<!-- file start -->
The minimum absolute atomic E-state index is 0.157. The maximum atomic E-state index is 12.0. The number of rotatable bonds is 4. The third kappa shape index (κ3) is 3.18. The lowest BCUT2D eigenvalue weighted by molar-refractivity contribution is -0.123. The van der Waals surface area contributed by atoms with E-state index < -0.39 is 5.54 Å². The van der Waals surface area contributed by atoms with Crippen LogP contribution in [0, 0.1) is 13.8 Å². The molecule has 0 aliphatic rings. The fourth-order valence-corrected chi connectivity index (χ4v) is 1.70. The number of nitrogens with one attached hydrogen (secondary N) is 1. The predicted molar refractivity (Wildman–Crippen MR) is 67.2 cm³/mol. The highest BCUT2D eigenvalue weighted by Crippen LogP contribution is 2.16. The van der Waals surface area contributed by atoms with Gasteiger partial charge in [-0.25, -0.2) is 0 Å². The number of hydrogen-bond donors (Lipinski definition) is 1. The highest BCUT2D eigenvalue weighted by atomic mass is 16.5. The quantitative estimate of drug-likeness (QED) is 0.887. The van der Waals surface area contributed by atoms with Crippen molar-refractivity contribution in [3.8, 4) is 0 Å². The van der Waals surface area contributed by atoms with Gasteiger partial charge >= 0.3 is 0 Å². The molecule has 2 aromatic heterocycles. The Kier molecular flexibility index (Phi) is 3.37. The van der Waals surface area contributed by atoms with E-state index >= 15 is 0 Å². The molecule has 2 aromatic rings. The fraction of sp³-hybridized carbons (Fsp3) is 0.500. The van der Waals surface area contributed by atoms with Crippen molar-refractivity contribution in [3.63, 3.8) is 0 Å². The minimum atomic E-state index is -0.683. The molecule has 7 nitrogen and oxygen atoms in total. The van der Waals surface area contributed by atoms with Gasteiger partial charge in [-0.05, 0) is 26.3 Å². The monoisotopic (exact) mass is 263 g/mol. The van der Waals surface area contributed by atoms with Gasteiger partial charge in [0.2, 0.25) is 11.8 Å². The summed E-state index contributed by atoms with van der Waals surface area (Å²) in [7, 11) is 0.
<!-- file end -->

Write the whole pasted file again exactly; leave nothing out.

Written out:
The minimum absolute atomic E-state index is 0.157. The maximum atomic E-state index is 12.0. The number of rotatable bonds is 4. The third kappa shape index (κ3) is 3.18. The lowest BCUT2D eigenvalue weighted by molar-refractivity contribution is -0.123. The van der Waals surface area contributed by atoms with E-state index < -0.39 is 5.54 Å². The van der Waals surface area contributed by atoms with Crippen LogP contribution in [0, 0.1) is 13.8 Å². The molecule has 0 aliphatic rings. The fourth-order valence-corrected chi connectivity index (χ4v) is 1.70. The number of nitrogens with one attached hydrogen (secondary N) is 1. The predicted molar refractivity (Wildman–Crippen MR) is 67.2 cm³/mol. The highest BCUT2D eigenvalue weighted by Crippen LogP contribution is 2.16. The van der Waals surface area contributed by atoms with Gasteiger partial charge in [-0.25, -0.2) is 0 Å². The number of hydrogen-bond donors (Lipinski definition) is 1. The highest BCUT2D eigenvalue weighted by atomic mass is 16.5. The quantitative estimate of drug-likeness (QED) is 0.887. The van der Waals surface area contributed by atoms with Crippen molar-refractivity contribution in [3.8, 4) is 0 Å². The van der Waals surface area contributed by atoms with Gasteiger partial charge >= 0.3 is 0 Å². The molecule has 2 aromatic heterocycles. The Kier molecular flexibility index (Phi) is 3.37. The van der Waals surface area contributed by atoms with E-state index >= 15 is 0 Å². The molecule has 2 aromatic rings. The fraction of sp³-hybridized carbons (Fsp3) is 0.500. The van der Waals surface area contributed by atoms with Crippen molar-refractivity contribution in [3.63, 3.8) is 0 Å². The minimum atomic E-state index is -0.683. The molecule has 7 nitrogen and oxygen atoms in total. The van der Waals surface area contributed by atoms with Gasteiger partial charge in [-0.05, 0) is 26.3 Å². The monoisotopic (exact) mass is 263 g/mol. The van der Waals surface area contributed by atoms with Gasteiger partial charge in [0.2, 0.25) is 11.8 Å². The summed E-state index contributed by atoms with van der Waals surface area (Å²) in [7, 11) is 0.